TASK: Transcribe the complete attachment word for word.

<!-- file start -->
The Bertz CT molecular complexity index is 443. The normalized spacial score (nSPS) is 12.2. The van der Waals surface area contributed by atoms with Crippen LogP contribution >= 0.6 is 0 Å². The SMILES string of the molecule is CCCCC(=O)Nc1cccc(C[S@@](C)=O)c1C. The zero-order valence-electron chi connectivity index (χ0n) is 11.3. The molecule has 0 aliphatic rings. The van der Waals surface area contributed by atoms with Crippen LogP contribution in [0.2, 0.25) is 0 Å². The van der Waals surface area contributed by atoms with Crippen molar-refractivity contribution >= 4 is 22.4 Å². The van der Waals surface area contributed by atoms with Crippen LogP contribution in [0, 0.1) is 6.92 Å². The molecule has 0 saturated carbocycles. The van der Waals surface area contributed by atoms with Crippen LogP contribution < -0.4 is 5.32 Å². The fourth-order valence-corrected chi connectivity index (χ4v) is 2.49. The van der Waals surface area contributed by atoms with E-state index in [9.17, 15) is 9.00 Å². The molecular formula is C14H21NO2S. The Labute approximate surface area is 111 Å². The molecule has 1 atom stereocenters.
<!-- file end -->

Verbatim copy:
The Bertz CT molecular complexity index is 443. The normalized spacial score (nSPS) is 12.2. The van der Waals surface area contributed by atoms with Crippen LogP contribution >= 0.6 is 0 Å². The SMILES string of the molecule is CCCCC(=O)Nc1cccc(C[S@@](C)=O)c1C. The zero-order valence-electron chi connectivity index (χ0n) is 11.3. The molecule has 0 aliphatic rings. The van der Waals surface area contributed by atoms with Crippen LogP contribution in [0.2, 0.25) is 0 Å². The van der Waals surface area contributed by atoms with Crippen molar-refractivity contribution >= 4 is 22.4 Å². The van der Waals surface area contributed by atoms with Crippen LogP contribution in [0, 0.1) is 6.92 Å². The molecule has 0 saturated carbocycles. The van der Waals surface area contributed by atoms with Crippen LogP contribution < -0.4 is 5.32 Å². The fourth-order valence-corrected chi connectivity index (χ4v) is 2.49. The van der Waals surface area contributed by atoms with E-state index in [9.17, 15) is 9.00 Å². The molecular formula is C14H21NO2S. The Labute approximate surface area is 111 Å². The molecule has 1 atom stereocenters.